Getting into a riveted aluminium tinny with oars in less than three feet of water with a rum-sodden Toa is not a terribly dangerous exercise anyway, so I picked up our bottle by its pirate handle and we headed for the shore. We turned over the boat, dragged her into the warm water, fitted the oars and rowed into the inlet.

‘Water gets to twenty degrees,’ a meadow man said to me recently, ‘and that’s when you see phosphorescence.’ And it was Fantasia that Saturday night. The oars dripping wild arcs through the inlet, the dogs’ paws illuminated as they swam beside the boat. A wake of glittering fire critters … every move we made was laden with magic.

For a while we were marooned upon a rock and still I rowed because the colours were so beautiful and trippy. Also I wasn’t entirely aware that we were actually perched upon a rock. On the shore, he fell out of the boat while disembarking, which was hilarious because it is usually me who does this. We stamped and danced around in the warm water with punk/ballet moves in the holes made by feeding swans, kicking up the water for more sparkles, the stars all above us and all below.
The fingernail moon had well set by then.

Sunday: I drove to Albany. It was an eerie, beautiful drive through the karri forests, warm slants of light through the trees, smoke everywhere from the burn-offs and bushfires that have been going for weeks. Further north, two days before, a wild fire had razed an entire town in seven minutes. I drove out of the forest and into high, open pastured country. On a long curve of the road I came across a police car and an ambulance. Some motorcyclists stood by their bikes, holding their helmets in their hands. A copper walked a steady trajectory from the road and along the gravel verge, to a marri tree. Everyone looked a bit blank, stunned. The ambulance was staying put, no lights.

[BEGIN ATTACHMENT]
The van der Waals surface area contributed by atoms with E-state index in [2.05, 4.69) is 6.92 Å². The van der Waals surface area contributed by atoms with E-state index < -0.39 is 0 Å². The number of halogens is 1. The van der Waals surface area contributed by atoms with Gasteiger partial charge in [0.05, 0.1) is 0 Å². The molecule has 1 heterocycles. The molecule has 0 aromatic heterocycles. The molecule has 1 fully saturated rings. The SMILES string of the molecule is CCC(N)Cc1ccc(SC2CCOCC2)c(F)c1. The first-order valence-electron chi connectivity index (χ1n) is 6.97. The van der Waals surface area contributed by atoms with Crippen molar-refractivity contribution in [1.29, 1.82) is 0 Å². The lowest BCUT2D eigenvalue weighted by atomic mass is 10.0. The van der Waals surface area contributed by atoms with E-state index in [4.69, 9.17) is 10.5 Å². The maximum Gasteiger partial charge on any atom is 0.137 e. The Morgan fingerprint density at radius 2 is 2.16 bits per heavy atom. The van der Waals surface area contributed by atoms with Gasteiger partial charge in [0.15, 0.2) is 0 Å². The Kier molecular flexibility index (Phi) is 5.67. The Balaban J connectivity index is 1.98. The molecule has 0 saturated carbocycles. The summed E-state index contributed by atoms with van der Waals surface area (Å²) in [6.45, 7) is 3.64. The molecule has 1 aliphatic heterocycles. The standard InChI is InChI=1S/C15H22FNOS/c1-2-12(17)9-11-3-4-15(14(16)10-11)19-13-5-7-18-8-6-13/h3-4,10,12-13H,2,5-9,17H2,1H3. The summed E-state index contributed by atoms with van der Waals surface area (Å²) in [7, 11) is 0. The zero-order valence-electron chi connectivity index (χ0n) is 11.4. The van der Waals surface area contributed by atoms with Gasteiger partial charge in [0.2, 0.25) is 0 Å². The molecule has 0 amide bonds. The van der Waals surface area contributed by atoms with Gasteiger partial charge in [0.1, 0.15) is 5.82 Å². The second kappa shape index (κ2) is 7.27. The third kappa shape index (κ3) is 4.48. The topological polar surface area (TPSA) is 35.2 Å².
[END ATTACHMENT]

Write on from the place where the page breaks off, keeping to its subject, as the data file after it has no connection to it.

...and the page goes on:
Shit… oh shit, I thought, and kept driving, because there seemed no point in stopping.

Monday: At about nine in the morning, I received an email to say that two examiners were in and they’d passed my thesis outright, with some minor recommendations for changes. Two out of three ticks means I passed my PhD! That is Doctor Sarah Toa to you, thank you very much. It is still quite unofficial and I have a bit of work to do, but it gave me a real warm fuzzy as I headed into a week of teaching historical fiction. (Which was why I drove from Broke to Albany, right, to spend a week teaching writers how to turn ripping yarns from history into fiction.)

I gave the first class and a lunch time lecture on the Breaksea Island sealing community of 1826. The whole time my head was zinging with ‘The powers that be have granted me a PhD!’